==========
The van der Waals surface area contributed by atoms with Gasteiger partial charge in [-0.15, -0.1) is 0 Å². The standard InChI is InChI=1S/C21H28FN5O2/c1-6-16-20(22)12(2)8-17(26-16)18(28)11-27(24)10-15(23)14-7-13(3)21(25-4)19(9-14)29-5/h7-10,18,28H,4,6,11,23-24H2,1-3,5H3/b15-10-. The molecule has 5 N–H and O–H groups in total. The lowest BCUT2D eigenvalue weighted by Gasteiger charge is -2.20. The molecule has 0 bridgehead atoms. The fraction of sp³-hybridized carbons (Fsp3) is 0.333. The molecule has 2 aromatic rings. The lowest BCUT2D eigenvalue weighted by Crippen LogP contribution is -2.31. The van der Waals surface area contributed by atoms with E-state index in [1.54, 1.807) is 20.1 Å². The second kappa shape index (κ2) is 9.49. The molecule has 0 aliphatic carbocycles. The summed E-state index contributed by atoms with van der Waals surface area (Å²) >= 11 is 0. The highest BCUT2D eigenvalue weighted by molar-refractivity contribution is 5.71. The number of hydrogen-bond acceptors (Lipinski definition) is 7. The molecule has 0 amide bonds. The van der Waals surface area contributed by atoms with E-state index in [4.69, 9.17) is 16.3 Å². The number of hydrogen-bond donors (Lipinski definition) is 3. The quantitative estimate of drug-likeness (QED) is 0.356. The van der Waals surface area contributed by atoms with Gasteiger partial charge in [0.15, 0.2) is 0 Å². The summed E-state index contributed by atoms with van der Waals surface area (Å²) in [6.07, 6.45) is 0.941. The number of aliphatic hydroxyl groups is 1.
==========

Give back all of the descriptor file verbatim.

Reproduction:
The van der Waals surface area contributed by atoms with Gasteiger partial charge in [-0.15, -0.1) is 0 Å². The standard InChI is InChI=1S/C21H28FN5O2/c1-6-16-20(22)12(2)8-17(26-16)18(28)11-27(24)10-15(23)14-7-13(3)21(25-4)19(9-14)29-5/h7-10,18,28H,4,6,11,23-24H2,1-3,5H3/b15-10-. The molecule has 5 N–H and O–H groups in total. The lowest BCUT2D eigenvalue weighted by Gasteiger charge is -2.20. The molecule has 0 bridgehead atoms. The fraction of sp³-hybridized carbons (Fsp3) is 0.333. The molecule has 2 aromatic rings. The lowest BCUT2D eigenvalue weighted by Crippen LogP contribution is -2.31. The van der Waals surface area contributed by atoms with E-state index in [1.54, 1.807) is 20.1 Å². The second kappa shape index (κ2) is 9.49. The molecule has 0 aliphatic carbocycles. The summed E-state index contributed by atoms with van der Waals surface area (Å²) >= 11 is 0. The highest BCUT2D eigenvalue weighted by molar-refractivity contribution is 5.71. The number of hydrogen-bond acceptors (Lipinski definition) is 7. The molecule has 0 amide bonds. The van der Waals surface area contributed by atoms with E-state index in [4.69, 9.17) is 16.3 Å². The number of hydrogen-bond donors (Lipinski definition) is 3. The quantitative estimate of drug-likeness (QED) is 0.356. The van der Waals surface area contributed by atoms with Gasteiger partial charge in [0.15, 0.2) is 0 Å². The summed E-state index contributed by atoms with van der Waals surface area (Å²) in [6.07, 6.45) is 0.941. The number of aliphatic hydroxyl groups is 1.